Last week's U.S. Supreme Court decision affirming one of the key provisions of the Affordable Care Act should signal Florida that opposition to all things Obamacare is pointless. Florida's governor and House lawmakers should finally realize that ACA is the law of the land, and, as such, abandon the political myth that the federal government will not follow that law and fulfill its obligations.
The state Senate stands as the only reasonable voice in this political wrestling match among Florida Republicans. Once justices announced its 6-4 decision upholding the availability of subsidies on the federal health care exchange and denying the argument that the law only allowed states to operate those marketplaces, Florida Senate President Andy Gardiner embraced the decision. While applauding the fact that 1.3 million Floridians who receive those subsidies will continue to enjoy Obamacare health care, Gardiner, R-Orlando, lamented another hard fact: more than 800,000 working residents fall into ACA's coverage gap because the House and governor refuse to accept federal money under the act's Medicaid expansion provision.
Gov. Rick Scott and House Speaker Steve Crisafulli, R-Merritt Island, are the obstacles to returning billions of dollars in Floridians' tax money from Washington to the Sunshine State to give uninsured workers access to health care insurance policies. These are low and middle income Americans who do not qualify for traditional Medicaid because their earnings are slightly above the federal poverty level while ACA expanded that bar a bit higher.
But those Americans do not qualify for federal subsidies because the law was written to include them but the Supreme Court struck down the mandate that states expand Medicaid, leaving it voluntary.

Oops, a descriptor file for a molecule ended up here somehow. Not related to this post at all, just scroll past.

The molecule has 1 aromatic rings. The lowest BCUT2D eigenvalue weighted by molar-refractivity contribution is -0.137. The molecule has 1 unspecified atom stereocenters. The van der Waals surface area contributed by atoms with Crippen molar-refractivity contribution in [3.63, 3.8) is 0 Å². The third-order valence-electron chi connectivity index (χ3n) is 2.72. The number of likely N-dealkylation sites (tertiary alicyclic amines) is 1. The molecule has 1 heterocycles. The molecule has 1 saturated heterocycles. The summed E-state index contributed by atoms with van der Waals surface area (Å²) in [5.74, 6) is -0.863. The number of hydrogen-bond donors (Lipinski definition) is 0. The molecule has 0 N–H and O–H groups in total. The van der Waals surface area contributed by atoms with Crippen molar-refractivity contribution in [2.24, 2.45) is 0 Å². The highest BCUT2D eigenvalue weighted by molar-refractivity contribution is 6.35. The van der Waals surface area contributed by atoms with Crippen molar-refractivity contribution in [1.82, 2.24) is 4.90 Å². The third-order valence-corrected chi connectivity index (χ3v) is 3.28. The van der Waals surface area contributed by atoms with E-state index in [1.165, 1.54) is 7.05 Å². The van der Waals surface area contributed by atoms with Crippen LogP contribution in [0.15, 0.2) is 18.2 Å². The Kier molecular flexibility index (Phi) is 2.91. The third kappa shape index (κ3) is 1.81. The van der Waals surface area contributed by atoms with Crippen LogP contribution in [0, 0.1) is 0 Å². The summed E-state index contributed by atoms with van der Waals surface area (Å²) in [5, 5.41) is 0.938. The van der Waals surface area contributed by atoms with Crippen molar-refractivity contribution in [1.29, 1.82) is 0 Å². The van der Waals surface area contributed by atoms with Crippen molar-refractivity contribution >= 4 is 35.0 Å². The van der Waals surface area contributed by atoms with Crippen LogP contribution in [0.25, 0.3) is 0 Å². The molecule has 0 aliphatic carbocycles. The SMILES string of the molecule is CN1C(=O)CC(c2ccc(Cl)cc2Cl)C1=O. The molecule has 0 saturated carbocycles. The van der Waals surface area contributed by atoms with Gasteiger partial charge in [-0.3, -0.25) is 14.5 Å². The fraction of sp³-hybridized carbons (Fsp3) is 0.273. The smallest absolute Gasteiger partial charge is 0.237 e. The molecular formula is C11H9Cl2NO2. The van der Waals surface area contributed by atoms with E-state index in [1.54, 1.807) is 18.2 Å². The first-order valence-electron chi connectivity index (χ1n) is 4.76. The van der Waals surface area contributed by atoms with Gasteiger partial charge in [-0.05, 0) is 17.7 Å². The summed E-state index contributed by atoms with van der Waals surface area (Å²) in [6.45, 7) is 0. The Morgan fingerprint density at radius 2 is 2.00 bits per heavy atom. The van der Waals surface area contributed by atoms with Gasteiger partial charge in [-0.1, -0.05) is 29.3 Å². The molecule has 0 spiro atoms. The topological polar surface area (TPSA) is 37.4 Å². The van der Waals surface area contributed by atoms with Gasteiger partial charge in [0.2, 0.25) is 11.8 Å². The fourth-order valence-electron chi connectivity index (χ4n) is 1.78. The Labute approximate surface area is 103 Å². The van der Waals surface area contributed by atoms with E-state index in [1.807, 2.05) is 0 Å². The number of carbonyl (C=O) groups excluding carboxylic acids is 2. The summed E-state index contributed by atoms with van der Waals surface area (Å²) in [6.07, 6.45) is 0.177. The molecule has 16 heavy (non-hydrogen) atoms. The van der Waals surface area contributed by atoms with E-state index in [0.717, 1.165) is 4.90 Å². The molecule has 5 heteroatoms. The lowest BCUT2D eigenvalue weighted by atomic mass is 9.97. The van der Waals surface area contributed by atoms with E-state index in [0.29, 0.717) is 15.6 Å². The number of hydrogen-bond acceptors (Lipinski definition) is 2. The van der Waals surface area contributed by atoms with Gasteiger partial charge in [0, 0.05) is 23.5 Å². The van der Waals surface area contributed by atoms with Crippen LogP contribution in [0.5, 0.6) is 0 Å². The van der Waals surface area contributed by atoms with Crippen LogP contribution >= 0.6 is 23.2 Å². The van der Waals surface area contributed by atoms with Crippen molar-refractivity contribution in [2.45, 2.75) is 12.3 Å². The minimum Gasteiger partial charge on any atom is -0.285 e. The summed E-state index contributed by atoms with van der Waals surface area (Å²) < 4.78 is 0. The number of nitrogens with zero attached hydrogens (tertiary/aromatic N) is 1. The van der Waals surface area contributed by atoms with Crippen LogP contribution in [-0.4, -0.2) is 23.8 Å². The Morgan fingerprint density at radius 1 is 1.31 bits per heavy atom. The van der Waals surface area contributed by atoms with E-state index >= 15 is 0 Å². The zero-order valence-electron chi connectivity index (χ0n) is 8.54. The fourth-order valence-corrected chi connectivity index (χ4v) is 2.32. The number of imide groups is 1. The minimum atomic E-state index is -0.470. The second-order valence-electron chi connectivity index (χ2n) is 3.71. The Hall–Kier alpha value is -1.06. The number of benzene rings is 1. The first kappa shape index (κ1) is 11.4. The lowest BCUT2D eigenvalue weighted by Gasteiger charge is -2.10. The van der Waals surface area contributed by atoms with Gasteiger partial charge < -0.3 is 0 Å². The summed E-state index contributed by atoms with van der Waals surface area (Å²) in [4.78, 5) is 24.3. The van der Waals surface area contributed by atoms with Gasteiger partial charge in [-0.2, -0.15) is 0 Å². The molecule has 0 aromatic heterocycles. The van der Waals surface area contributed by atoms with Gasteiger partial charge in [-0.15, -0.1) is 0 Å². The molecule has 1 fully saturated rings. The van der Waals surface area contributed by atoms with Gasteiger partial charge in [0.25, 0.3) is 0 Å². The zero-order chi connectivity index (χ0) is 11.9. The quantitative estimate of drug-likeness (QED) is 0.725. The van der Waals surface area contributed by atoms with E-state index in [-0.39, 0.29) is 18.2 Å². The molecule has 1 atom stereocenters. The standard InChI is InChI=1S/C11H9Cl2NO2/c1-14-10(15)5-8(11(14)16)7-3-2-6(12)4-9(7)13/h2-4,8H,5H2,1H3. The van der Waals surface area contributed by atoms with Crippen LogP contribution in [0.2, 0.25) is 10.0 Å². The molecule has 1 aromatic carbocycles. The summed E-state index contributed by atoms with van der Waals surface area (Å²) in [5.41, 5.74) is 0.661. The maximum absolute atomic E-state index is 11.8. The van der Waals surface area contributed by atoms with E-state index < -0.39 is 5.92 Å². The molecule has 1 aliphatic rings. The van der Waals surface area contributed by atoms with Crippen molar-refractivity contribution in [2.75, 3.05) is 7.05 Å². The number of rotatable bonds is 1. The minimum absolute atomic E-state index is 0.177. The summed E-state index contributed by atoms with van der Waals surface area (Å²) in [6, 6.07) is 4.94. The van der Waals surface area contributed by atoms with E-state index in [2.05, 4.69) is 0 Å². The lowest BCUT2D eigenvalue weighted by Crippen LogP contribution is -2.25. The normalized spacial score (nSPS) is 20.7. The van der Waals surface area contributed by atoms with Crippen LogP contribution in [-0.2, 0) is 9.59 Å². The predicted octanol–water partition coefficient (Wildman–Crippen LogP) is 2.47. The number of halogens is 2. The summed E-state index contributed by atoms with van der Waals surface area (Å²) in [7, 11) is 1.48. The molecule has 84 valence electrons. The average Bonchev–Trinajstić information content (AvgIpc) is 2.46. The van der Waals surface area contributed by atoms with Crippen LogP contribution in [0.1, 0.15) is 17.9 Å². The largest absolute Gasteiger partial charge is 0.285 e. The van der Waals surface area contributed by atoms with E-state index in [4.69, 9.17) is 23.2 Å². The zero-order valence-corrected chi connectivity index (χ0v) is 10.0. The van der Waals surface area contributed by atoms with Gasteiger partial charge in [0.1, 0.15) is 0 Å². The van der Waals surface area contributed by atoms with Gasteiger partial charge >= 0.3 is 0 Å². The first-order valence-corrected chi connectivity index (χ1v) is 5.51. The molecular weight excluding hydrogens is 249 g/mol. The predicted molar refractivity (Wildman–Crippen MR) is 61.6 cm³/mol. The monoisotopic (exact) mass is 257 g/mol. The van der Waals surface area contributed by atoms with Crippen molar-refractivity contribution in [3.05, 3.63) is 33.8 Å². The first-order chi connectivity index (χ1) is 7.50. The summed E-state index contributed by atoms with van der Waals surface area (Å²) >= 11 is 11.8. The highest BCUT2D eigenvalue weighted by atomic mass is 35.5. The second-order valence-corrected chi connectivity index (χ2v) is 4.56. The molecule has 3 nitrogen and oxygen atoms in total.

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So Florida is one of 34 states denying citizens access to affordable health care under Medicaid. Instead, those ailing Americans seek treatments at hospital emergency rooms at excessive cost and preventive health care is rare, thus increasing medical costs as conditions unnecessarily worsen.
Florida's Senate crafted a state-specific health care policy that did not simply adopt Medicaid expansion, but put those dollars into private health care policies that also required policy-holder accountability and buy-in -- all to satisfy conservative arguments against Medicaid. Florida's business organizations, hospitals and health insurers supported the Senate proposal, but the Houses stiffened and forced a special legislative session to resolve the impasse. That ended with Senate capitulation to the House.
So instead of a sensible state health insurance policy, the House allocated $400 million this year to fund the federal Low Income Pool, which partially reimburses hospitals and health care providers for the cost of charity care to the uninsured. That money will draw down $1 billion in federal money for LIP, a federal-state-local matching funds program. But the Obama administration has already warned Florida that federal participation will drop to only $600 million in 2016-2017 and then cease thereafter.
That $1 billion figure is down $1.2 billion from the federal aid in 2014-2015. The federal Centers for Medicare and Medicaid Services pointedly told Florida that LIP funds "should not pay for costs that would be covered in a Medicaid expansion"
So instead of accepting billions in federal aid, the House and governor somehow believe it best to spend state tax revenue on an expiring program. The logic there is baffling. What will happen next year?
And two years from now? Will the House agree to covering the entire cost of LIP simply to stand on a what amounts to a phantom principle? The Legislature convenes in January. Is a long-term solution forthcoming?
The House's obstinate political position now includes a new wrinkle, according to one Miami House Republican, Jose Oliva. The real problems, he maintains, is the "hospital industrial complex."
Despite the fact that health care costs are not increasing at the usual historic rate under ACA, this new "monopoly" argument alleges that the consolidation of health care facilities has somehow ginned up spiraling medical bills. Smoke and mirrors are no substitute for sound public policy.
Americans can agree to disagree about the merits of the Affordable Care Act. The law, far from perfect, needs to be reformed.
Today, though, it is the law. Florida should quit denying hundreds of thousands of working but poor residents access to the health care they need to be productive citizens.